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  22. Mark

    What does the tallow do, because I’ve seen many other recipes that don’t need tallow.


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  24. I just did a batch of this today with some peppermint essential oil and shea butter; very nice and great recipe so far. Excited to get to use it during this winter on hikes and in the months to come. Do you know or have any idea, in general, how long would a batch of this fixin’ wax last? Thanks for the recipe and great site.

    – 6 Slash, AT Thru Hiker 2014


    • Good job! It totally depends on how often you use yours. I’ve still got my original bar of fixin’ wax in my bushcraft kit. What, that was about 2 years ago. I use it on equipment in the field and it has lasted quite well.

      Glad you found us and hope to stay connected!


      • Awesome to hear and thanks for all the bushcrafting work and information. Have you had any issue with the wax potentially spoiling? Since you’re not storing it in the frig or freezer I am wondering if there is any good way to keep and preserve it. I currently have mine stored in waxed butcher paper and inside a tin. In the tin I also plan to keep extra char cloth (charred and non), extra ferro rod and twine. The tin itself is perfect for charring the material as well.


  25. Lee

    In your Fixin Wax recipe you talk “Parts” . If I use 1 tablespoon of Shea Butter is a “Part” also 1 tablespoon? What is a “Part”. I asked my wife who is a Chef and she didn’t understand either.


    • Sorry about the confusion, Lee. Part could be a cup or teaspoon or any amount you have and want to use. 2 Parts tallow to 1 part bees wax means twice the amount of tallow to bees wax, or a ratio of 2:1. Hope that helps.


  26. Not bad for greasing your patches for your muzzleloader, either.


  27. Leslie Hill

    My son and I experimented with your recipe today. Instead of tallow, I used two parts (2 oz.) coconut oil (per your CO post) and one part (1 oz.) beeswax. Once those ingredients were liquefied together, I mixed in 6 drops of Tea Tree Oil. I meant to add five, but the 6th one got away from me. We poured it directly into a round 4 oz. tin with a screw-on lid, because I had no intention of ever removing the wax from the tin. I set the tin on a salad plate and surrounded the tin with ice cubes to help it set up. It turned out fantastic! We used it right away on chapped lips, my son’s sunburned arms, and to burnish the edges of a leather sheath. I plan to put this concoction through its paces, and I’ll let you know what the results are.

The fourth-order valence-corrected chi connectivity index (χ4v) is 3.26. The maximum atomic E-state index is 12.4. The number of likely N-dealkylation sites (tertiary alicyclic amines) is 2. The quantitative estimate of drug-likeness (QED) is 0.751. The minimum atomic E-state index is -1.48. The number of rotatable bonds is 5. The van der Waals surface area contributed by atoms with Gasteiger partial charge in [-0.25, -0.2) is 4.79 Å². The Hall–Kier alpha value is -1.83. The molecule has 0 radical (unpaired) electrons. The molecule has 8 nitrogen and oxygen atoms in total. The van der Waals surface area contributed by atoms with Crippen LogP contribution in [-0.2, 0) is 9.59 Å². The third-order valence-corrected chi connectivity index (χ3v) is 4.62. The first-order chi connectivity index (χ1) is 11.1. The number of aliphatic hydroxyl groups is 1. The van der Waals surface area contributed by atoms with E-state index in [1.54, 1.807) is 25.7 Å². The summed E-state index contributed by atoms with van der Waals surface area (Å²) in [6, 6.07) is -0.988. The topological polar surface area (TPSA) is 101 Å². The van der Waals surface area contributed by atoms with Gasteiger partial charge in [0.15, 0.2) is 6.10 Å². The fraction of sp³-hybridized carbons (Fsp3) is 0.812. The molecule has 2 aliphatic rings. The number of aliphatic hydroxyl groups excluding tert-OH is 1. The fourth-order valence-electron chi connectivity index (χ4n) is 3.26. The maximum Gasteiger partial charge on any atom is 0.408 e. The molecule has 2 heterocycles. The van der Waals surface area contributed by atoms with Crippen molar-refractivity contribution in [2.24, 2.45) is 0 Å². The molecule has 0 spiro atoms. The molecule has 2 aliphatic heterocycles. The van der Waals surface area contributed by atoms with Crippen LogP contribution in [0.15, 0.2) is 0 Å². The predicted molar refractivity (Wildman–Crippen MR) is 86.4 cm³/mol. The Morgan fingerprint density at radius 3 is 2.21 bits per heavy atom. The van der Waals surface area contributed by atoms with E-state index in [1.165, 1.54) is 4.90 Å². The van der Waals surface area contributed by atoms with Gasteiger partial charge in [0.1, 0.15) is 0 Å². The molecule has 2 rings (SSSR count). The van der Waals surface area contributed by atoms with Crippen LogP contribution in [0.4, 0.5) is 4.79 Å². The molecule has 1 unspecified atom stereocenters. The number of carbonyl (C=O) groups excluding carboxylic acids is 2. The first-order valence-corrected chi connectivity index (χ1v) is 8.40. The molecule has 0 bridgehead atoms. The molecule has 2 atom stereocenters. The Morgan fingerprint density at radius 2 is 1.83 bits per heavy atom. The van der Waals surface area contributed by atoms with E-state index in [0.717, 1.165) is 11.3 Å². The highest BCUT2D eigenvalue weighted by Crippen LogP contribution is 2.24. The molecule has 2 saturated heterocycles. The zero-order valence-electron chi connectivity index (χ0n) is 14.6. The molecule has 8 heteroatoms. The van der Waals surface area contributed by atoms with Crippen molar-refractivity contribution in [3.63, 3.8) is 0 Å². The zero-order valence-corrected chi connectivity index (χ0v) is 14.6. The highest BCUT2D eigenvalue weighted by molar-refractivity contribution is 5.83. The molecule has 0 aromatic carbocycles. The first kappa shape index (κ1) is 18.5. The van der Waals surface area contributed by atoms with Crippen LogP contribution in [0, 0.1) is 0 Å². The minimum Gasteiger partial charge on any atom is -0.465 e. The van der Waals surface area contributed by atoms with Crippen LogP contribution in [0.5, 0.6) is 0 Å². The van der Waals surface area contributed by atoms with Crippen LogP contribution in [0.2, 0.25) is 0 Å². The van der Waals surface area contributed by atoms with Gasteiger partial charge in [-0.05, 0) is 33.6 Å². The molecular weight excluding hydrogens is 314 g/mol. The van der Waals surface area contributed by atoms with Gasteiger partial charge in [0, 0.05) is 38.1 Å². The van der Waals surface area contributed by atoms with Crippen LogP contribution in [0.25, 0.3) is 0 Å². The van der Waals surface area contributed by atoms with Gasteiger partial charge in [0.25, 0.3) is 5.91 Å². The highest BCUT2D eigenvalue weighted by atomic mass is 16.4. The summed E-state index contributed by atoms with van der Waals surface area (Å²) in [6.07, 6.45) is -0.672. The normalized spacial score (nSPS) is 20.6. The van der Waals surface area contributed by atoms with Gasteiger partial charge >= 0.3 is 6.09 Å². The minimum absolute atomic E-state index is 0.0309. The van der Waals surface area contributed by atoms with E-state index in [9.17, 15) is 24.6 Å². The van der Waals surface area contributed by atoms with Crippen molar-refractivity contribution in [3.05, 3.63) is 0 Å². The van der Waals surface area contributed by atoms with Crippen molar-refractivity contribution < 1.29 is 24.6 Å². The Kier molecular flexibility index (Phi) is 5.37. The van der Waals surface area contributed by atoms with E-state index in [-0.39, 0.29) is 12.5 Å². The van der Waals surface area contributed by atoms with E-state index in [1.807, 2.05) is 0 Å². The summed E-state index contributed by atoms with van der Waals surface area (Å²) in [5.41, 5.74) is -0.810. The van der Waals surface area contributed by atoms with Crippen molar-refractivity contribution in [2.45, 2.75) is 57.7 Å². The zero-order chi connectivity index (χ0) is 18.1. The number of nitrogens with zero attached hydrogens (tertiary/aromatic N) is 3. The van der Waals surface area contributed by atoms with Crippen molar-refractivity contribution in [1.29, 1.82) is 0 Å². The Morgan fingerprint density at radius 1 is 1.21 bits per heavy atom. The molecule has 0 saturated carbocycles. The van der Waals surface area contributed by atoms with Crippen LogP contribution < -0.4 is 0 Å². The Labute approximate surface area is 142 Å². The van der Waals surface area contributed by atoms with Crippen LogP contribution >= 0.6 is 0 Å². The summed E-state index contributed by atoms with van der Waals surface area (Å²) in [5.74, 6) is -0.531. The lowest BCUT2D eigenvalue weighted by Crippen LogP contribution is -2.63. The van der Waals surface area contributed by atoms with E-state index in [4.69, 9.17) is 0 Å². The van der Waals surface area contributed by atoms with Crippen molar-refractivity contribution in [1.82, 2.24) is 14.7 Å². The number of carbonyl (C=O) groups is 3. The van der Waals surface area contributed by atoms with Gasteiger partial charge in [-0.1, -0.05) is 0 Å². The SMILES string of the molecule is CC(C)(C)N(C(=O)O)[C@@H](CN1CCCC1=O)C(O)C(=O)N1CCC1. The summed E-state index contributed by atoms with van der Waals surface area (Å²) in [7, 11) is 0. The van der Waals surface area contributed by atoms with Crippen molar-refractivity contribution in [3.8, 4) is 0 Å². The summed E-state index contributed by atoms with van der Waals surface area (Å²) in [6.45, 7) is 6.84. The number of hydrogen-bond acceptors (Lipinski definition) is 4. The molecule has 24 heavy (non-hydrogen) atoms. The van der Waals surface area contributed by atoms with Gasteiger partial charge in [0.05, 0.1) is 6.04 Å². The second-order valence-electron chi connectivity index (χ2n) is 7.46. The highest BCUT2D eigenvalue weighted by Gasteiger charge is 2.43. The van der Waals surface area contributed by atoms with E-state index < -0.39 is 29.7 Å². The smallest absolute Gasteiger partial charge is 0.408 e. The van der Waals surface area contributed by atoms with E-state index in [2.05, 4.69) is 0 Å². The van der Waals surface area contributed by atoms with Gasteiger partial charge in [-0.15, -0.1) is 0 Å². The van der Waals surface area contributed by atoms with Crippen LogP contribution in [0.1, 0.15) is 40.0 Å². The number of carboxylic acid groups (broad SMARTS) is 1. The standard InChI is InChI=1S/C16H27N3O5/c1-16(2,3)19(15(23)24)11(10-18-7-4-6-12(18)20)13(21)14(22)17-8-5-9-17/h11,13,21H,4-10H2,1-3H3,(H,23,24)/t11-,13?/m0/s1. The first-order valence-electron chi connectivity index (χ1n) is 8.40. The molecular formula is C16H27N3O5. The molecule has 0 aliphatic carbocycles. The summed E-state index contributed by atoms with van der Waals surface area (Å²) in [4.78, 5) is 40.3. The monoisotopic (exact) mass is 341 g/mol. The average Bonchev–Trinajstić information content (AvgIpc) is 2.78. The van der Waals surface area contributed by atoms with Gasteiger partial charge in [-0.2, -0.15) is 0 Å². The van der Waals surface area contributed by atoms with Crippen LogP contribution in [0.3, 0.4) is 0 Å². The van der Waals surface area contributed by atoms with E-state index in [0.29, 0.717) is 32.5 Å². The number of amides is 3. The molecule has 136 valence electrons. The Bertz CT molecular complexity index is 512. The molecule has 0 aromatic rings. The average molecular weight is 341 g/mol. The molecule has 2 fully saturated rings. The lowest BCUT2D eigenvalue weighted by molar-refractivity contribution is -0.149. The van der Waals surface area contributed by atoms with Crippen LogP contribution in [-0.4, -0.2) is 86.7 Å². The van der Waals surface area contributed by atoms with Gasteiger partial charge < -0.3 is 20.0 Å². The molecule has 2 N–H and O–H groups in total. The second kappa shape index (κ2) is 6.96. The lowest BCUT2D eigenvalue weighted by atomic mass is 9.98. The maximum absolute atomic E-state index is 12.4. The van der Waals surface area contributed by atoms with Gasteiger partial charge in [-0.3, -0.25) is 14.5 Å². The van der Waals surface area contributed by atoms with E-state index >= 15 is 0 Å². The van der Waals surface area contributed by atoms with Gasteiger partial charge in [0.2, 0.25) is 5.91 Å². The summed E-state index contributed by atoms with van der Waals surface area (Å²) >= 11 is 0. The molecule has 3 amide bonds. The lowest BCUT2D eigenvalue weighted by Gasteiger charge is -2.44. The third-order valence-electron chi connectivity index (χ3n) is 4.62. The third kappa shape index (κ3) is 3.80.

28. Anonymous

    Thank you for the write-up. When I want to treat my leather goods, I heat up the item by leaving in full day time sun. When I spread the treatment on the surfaces and (especially) seams, it seems to soak in more completely. Thanks again for the information.


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  33. walt

    Just made some beef, bone marrow soup the other day,
    and after sitting in the fridge over night, there was a 1/4″ of
    fat, floating on top. Would this fat, be good to mix with the
    beeswax for fixin’ wax? Is really necessary to strain it,since
    it looks fairly pure?


  34. Chris

    Just ran up on your site. Good info. I’d recommend adding a few drops of camphor oil to the fixin’ wax. It’s a natural antiseptic that is useful for treating chapped lips and cold sores. It also has anesthetic qualities that soothe sunburned or wind burned skin. And, hopefully none of us will ever need this, it is useful in killing/removing lice. A few deep whiffs of the camphorated wax will clear stuffy noses. Rubbed on tool handles or leather goods, besides beautifully conditioning the wood or leather, it will discourage chewing by rodents or insects who are attracted to the salt from our sweaty hands in the wood or leather. Just having it in your pack or kit will discourage most critters of the six or two legged variety. And, best of all, it’s a fairly effective and safe insect repellent. Rubbed into hat bands, boot collars, bug nets, or even directly on your skin, it will keep most biting insects and ticks at bay. It’s not perfect, but, take it from someone who spends a lot of time in the Everglades, every little bit helps. My only other advice would be to adjust the recipe to your local climate and season. This far south, I use twice as much beeswax as fat (I use coconut oil because I have a boatload of them in my yard and it’s fun to make my own) because the heat here will keep the “fixin’ wax” pretty soft all the time. Keep up the good work. I’m so glad I found your website.

    Liked by 1 person